Youíll have your work cut out for you. Hopefully, in the end after trying to overcome these challenges you will have a guitar that still has some life in it.

Iíll give you some unsolicited advice too. Whatever guitar you make, it has your name on it. If you are hoping to develop a career you donít want a dud you made in your experimental years to suddenly appear on the market and start bouncing around the guitar community (in the way duds do).

Iíd take a love it or burn it approach on this one!
Mark
Thank you Mark for your reply! I get your point about the "voicing process" and realize my question is rather vague. I appreciate the advice about Koa and v-bracing. I will be sure to share that information with my friend. Also good point about the "experimental" aspect of this. I don't have any solid plans to do this commercially, but one never knows where life will lead us. I don't think my friend will throw me under the bus in the community but who knows where this will end up. Plus I not sure I would be happy with myself if my first commision (if can call this that, just doing it at cost) was viewed as a dud.

Thanks again for your advice!!
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Old 09-03-2023, 11:02 AM
Howard Klepper Howard Klepper is offline
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So you plan to give all the labor of building a guitar away for free? And do this for the privilege of building with someone else's bracing design? Maybe your friend thinks that by paying for materials, he is helping you to get some practice. I suggest that you see it a different way.

As Mark implied, you need to do some thinking about whether or not to regard yourself as a professional, or even as a wannabee professional. The way I see it is that if you build professionally, you are not just selling the use of your hands and eyes and tools to someone who has an idea about how they would build a guitar if they could. You are also selling your knowledge, experience and judgment. And, as Mark said, your reputation goes out the door with each instrument.

Less abstractly, the client tells you about the sound, appearance, and playability of the guitar they want. Your first decision is whether you can build what they want. The next one is whether you want to--is that the kind of guitar you want to have seen as representative of your work? Do you want to spend the time and effort creating it? Then, if you are going ahead, you choose the construction that will shape the sound in the desired way. That is the expertise the client came to you for.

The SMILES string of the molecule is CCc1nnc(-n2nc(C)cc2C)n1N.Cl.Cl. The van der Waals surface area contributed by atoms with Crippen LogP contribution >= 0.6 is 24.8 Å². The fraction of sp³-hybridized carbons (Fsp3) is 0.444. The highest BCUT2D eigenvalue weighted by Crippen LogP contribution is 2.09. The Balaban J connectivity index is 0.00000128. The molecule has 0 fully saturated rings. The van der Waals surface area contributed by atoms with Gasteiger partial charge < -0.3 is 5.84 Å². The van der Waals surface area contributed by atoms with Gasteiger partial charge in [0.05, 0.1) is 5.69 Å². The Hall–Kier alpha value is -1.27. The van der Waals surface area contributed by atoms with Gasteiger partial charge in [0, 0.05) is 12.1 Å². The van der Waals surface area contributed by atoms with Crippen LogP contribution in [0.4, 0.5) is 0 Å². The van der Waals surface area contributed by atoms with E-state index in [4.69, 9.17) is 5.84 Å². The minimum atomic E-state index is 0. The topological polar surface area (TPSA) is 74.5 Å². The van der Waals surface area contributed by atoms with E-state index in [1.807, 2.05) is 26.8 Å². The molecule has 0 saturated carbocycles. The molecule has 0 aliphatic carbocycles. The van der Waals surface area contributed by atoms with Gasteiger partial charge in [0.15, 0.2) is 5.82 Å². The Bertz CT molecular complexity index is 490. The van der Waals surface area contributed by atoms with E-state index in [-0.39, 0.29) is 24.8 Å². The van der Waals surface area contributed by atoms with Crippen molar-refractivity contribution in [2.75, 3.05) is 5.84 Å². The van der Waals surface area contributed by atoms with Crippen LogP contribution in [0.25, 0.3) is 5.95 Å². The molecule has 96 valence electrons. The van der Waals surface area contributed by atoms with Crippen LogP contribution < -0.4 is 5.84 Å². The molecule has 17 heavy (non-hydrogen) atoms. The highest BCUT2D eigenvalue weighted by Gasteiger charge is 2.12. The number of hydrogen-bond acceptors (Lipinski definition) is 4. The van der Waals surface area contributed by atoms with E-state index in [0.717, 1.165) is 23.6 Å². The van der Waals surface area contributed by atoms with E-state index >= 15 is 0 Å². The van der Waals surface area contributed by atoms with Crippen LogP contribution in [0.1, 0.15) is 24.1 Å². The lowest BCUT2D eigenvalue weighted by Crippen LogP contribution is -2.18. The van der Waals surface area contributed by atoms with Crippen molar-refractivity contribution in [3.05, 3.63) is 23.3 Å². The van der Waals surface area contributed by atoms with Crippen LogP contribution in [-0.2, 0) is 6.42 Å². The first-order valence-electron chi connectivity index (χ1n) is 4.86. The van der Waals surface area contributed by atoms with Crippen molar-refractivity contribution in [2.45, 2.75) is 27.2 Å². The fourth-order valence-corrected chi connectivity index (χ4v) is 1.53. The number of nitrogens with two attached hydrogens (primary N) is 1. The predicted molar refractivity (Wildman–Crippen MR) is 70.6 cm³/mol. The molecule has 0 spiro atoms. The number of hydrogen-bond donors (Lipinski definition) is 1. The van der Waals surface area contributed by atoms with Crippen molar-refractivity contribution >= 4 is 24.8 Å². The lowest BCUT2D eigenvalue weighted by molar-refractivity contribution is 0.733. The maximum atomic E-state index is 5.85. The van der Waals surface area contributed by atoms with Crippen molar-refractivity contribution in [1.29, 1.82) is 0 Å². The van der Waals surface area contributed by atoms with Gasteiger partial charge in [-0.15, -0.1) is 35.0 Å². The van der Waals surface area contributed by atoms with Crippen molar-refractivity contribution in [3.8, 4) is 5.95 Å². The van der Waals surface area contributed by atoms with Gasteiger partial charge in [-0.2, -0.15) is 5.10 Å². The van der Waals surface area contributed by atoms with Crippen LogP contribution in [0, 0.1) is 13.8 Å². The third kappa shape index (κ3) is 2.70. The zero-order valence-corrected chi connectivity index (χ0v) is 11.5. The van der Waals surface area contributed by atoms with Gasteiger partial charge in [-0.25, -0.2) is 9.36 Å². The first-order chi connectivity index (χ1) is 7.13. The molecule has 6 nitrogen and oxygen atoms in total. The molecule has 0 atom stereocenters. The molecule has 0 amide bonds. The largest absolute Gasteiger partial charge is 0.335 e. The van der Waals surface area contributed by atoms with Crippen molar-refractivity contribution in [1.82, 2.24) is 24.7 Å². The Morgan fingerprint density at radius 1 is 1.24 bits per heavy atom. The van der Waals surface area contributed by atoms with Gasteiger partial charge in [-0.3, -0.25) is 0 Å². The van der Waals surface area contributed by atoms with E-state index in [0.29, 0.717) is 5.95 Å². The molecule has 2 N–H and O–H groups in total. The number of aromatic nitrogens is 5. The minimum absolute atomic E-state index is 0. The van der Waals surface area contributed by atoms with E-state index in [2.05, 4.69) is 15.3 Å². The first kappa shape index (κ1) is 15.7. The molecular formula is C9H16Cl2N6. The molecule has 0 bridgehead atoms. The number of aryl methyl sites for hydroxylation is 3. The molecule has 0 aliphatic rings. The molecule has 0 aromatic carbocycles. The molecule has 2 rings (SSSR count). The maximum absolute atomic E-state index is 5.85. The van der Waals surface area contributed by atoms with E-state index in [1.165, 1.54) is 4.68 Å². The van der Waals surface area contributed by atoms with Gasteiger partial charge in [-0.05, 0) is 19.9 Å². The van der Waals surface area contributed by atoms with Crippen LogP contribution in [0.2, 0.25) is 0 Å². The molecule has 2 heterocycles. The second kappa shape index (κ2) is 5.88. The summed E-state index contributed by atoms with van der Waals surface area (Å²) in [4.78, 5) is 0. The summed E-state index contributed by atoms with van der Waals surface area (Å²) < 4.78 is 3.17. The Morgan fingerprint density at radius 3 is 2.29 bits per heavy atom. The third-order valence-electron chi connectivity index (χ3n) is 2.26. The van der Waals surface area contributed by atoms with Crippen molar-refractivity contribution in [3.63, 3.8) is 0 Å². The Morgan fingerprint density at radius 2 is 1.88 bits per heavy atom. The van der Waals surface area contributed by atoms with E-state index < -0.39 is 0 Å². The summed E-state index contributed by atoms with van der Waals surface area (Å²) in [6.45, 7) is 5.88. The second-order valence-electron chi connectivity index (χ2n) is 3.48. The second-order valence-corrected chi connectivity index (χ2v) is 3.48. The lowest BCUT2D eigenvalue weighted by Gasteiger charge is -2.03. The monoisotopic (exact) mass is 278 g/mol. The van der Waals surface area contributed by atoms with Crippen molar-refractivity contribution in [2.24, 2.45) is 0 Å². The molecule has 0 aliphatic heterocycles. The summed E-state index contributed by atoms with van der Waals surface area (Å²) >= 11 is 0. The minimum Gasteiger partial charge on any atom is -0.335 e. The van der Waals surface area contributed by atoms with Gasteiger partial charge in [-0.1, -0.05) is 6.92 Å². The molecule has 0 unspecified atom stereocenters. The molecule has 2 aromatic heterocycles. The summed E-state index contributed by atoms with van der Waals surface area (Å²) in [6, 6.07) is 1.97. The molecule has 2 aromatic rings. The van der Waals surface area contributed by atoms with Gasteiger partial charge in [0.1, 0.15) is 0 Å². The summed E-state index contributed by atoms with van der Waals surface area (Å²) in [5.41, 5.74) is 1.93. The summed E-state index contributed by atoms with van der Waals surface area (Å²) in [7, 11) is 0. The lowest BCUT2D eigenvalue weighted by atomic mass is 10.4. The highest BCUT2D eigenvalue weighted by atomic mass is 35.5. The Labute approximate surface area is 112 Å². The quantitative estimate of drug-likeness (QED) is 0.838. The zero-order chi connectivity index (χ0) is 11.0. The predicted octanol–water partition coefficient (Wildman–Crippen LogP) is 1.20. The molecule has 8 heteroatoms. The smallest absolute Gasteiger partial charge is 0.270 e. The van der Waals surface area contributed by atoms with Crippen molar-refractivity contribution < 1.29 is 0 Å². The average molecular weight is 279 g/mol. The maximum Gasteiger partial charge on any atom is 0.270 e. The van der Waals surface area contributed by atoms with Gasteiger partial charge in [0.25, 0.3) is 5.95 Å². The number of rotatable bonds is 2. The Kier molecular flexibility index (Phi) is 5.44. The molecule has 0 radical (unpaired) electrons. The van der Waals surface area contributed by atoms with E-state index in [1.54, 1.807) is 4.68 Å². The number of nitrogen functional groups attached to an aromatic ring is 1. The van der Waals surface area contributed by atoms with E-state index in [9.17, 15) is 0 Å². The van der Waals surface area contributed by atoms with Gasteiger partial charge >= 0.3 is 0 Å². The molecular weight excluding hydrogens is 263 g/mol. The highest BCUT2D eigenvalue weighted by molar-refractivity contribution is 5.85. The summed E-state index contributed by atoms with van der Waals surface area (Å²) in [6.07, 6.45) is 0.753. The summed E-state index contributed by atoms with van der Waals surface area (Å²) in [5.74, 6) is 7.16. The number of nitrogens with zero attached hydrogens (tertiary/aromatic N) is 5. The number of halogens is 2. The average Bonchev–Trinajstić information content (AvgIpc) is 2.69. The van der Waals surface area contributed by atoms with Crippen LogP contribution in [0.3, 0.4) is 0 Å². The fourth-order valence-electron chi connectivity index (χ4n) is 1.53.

The client doesn't get to tell you how to brace the guitar. The client either trusts that you know how to get the sound they want, or they ought to go elsewhere.

It's also telling that you didn't mention at first that this is to be an all-koa guitar; you only asked about how to build to a bracing pattern you have never used. Building a hardwood topped guitar presents its own set of challenges and adaptations. Doing both is a tall order for a beginning builder

It's all up to you and your friend, and I have no idea about what kind of relationship you have. But I can say that if it were my friend, even if he or she wanted to pay me my going price, I would not accept this commission. I'd suggest to the friend that he buy the Taylor he apparently wants.
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Last edited by Howard Klepper; 09-03-2023 at 01:32 PM.
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  #7  
Old 09-04-2023, 12:44 AM
Haussmann Haussmann is offline
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The concept of v-bracing was patented by Taylor in 2016, but it had already been published much earlier (2012) on a Dutch guitar forum: http://www.gitaarnet.nl/forum/showth...-X-Y-Z-bracing
So, in fact, everyone is free to use the v-bracing concept..
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  #8  
Old 09-04-2023, 09:05 AM
printer2 printer2 is offline
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Pepe Romero, Jr Inverse Fan Bracing. Orfeo Magazine #10



https://issuu.com/orfeomagazine/docs/orfeo_10_en

In the 1970's Miguel Rodrigues made some reverse fan brace classical guitars.

https://www.youtube.com/watch?v=w00ty90qZcI



Bracing in a Gibson Mark guitar.
(Evans 272)

http://ffden-2.phys.uaf.edu/211.web....gton/body.html
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  #9  
Old 09-04-2023, 11:53 AM
buzzsawlouie buzzsawlouie is offline
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Quote: